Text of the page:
What’s the point of the Mayor of London? One of the less well-known positive arguments for the mayoralty might be job creation. New research from City Hall’s GLA Economics team estimates that Sadiq Khan’s efforts have produced more than 300,000 jobs in the capital since his election in 2016.
The grand total includes 273,200 created or supported by mayoral programmes and policies, plus 1,700 safeguarded, 9,500 apprenticeships put in place, and 47,600 Londoners helped into work through skills and training programmes. The estimate amounts to more than half the jobs added to the capital’s overall workforce in the six and a half years between May 2016 and the end of last year.
City Hall’s affordable housing programme, with a spend of some £4.8 billion between 2016 and 2023, is the biggest contributor, accounting for more than 140,000 jobs, the researchers estimate. Support for cultural and creative industries has seen 48,200 “employment opportunities” created, while the Mayor’s inward investment and tourism agency London & Partners has delivered 46,000. European Union cash, supplied through the European Social Fund and the European Regional Development Fund, added 35,400, and wider skills and employment programmes another 23,900.
Good news for the Mayor then, who, as the report points out, stated on his re-election in 2021 that “protecting, preserving and helping to create jobs will be my economic priority”. But as veterans of employment and regeneration programmes will know well, counting the numbers of jobs created is not an exact science. Estimates of this kind come with caveats – and this research is no exception.
Definitions of jobs created or safeguarded vary, across programmes and sectors, and perhaps most significantly, the figures reported are “gross” rather than representing net additional jobs, meaning they cannot – as the researchers acknowledge – be “solely attributed to the Mayor’s policies and programmes”. Some of these jobs might have been newly created in any event, without City Hall intervention. Others might have been displaced from elsewhere. More data, and more detailed economic analysis, is needed to establish “additionality”.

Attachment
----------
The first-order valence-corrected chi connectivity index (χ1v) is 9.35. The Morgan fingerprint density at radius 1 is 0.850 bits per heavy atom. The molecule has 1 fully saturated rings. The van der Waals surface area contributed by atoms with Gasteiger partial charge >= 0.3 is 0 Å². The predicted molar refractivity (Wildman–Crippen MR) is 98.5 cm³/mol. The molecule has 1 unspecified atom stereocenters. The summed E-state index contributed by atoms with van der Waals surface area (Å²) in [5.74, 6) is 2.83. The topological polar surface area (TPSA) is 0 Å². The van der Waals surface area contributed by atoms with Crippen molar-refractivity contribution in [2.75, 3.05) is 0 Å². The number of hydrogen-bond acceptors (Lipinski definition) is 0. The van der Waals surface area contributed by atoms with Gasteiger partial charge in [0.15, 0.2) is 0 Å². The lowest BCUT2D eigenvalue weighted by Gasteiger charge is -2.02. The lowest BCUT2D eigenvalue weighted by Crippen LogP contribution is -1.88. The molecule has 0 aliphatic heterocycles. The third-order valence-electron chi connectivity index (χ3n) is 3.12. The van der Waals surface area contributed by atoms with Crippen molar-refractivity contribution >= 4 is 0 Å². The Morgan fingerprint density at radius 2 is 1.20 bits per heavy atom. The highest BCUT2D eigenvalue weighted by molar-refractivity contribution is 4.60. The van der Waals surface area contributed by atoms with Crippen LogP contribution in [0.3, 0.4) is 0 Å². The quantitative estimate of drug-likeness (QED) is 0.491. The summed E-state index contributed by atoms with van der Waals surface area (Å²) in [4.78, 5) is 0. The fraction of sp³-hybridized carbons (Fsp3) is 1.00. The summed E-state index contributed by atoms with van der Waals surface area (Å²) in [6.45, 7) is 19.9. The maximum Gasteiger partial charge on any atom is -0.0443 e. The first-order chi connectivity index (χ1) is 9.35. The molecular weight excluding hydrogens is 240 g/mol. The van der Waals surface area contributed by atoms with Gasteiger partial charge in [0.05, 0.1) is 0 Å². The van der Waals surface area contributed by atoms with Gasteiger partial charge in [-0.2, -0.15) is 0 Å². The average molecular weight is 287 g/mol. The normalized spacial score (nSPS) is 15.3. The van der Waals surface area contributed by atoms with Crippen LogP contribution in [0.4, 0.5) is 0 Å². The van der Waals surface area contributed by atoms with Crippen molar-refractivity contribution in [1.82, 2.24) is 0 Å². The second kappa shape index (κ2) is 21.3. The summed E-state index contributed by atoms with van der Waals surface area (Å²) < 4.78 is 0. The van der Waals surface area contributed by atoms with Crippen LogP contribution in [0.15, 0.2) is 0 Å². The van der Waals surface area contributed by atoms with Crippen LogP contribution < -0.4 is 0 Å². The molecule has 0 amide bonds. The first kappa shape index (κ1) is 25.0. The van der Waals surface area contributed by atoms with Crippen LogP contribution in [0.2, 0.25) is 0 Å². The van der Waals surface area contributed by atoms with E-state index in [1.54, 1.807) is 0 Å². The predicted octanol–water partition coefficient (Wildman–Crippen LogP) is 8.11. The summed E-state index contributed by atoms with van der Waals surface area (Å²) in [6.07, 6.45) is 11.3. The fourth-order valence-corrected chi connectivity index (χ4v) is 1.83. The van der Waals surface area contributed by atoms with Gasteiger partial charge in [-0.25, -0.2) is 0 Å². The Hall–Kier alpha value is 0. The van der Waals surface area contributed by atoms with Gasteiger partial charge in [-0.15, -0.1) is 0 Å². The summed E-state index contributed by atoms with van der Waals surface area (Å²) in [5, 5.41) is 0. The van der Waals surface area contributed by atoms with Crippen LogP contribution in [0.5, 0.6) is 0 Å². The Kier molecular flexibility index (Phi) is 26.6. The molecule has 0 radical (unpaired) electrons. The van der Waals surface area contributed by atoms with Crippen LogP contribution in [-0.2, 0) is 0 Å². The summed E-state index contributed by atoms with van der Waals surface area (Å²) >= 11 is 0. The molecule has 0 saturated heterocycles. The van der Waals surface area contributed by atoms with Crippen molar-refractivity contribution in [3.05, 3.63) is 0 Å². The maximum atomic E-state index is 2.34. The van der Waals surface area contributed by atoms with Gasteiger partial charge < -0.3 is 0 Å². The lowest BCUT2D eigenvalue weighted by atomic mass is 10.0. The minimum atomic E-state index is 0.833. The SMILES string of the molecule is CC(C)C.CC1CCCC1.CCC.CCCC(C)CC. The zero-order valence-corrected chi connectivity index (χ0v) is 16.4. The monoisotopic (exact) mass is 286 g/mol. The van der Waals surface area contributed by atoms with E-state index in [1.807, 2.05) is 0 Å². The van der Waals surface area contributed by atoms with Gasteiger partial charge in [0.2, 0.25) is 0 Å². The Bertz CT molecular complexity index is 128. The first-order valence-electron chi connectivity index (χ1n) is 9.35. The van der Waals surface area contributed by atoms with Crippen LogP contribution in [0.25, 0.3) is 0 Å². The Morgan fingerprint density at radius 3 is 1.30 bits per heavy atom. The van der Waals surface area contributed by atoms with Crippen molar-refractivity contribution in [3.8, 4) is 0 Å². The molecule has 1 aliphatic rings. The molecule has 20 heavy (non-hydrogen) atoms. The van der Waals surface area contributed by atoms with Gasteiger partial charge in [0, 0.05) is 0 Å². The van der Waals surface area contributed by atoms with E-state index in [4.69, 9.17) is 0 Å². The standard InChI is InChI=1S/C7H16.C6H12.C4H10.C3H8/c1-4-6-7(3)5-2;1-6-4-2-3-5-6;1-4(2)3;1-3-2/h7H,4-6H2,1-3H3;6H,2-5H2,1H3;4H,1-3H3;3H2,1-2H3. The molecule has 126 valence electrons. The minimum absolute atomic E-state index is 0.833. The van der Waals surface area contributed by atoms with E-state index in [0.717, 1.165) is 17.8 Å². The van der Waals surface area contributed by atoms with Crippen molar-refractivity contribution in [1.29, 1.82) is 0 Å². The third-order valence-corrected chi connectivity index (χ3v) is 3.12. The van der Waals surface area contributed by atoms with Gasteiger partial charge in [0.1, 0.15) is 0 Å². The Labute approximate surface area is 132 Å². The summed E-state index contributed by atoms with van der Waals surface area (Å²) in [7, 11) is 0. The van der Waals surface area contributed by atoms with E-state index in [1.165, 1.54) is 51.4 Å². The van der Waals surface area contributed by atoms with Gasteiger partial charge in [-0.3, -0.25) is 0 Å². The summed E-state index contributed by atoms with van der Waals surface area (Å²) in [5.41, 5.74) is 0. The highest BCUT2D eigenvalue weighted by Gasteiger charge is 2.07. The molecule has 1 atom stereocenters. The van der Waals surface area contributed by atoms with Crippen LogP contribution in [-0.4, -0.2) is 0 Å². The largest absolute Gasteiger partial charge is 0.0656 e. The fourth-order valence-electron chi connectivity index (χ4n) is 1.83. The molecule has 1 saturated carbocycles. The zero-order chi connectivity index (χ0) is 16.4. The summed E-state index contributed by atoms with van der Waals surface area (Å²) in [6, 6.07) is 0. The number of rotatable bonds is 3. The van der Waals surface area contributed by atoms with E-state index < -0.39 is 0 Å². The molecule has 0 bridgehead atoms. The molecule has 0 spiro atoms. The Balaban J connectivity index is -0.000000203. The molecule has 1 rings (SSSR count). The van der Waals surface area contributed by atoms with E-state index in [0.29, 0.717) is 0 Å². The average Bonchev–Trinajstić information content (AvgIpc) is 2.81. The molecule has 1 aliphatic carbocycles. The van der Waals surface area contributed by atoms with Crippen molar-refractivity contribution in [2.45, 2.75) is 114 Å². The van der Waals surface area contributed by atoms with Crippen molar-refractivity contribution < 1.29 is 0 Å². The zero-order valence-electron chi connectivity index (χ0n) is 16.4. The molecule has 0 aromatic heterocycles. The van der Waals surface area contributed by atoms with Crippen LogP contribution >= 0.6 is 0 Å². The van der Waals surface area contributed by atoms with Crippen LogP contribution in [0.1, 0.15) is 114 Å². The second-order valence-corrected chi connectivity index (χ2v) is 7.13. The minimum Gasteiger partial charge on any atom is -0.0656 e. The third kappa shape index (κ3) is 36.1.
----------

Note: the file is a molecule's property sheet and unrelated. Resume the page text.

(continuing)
However, the figures could also be an under-estimate, particularly for housing and transport investment, the report says. Those for housing jobs are based on National Housing Federation calculations that each new home built is associated with the creation of at least 1.2 direct jobs. But the government’s own housing strategy estimates up to two jobs per new house, and analysis by the Home Builder Federation puts the figure at between 2.4 and 3.1 “direct, indirect and induced jobs”.
Employment supported through Transport for London’s investment on the Underground, calculated by TfL to be around 43,000, and supply chain and construction jobs involved in building the Elizabeth line have not been included either – 55,000 full-time jobs across the country, plus jobs being created in areas opened up by the new route.
Nor has the jobs impact of the Mayor’s London Plan policies been calculated, including in the plan’s “opportunity areas”, which are judged to have capacity for at least 2,500 new homes or 5,000 new jobs, or a combination of the two. City Hall’s Royal Docks regeneration project alone is forecast to deliver 41,500 jobs over the coming two decades, the report notes.
The raw numbers do not reflect the quality of the jobs created, it adds. That could be a focus for future monitoring, along with more work on the “employment impacts of TfL’s investment in the transport network, which are currently underrepresented”. This would include jobs created outside the capital and by more recent initiatives, such as Mayor Khan’s free school meals programme.
Finally, the report cautions that a “narrow” focus on the employment impacts of mayoral programmes provides only a “partial view” of their success. “Ideally they should be judged on their full environmental, social and economic benefits”.
X/Twitter: Charles Wright and On London. Photo: Newly-built council housing in Brent part-funded by the Mayor. If you value On London and its writers, become a supporter or a paid subscriber to publisher and editor Dave Hill’s Substack. Thanks.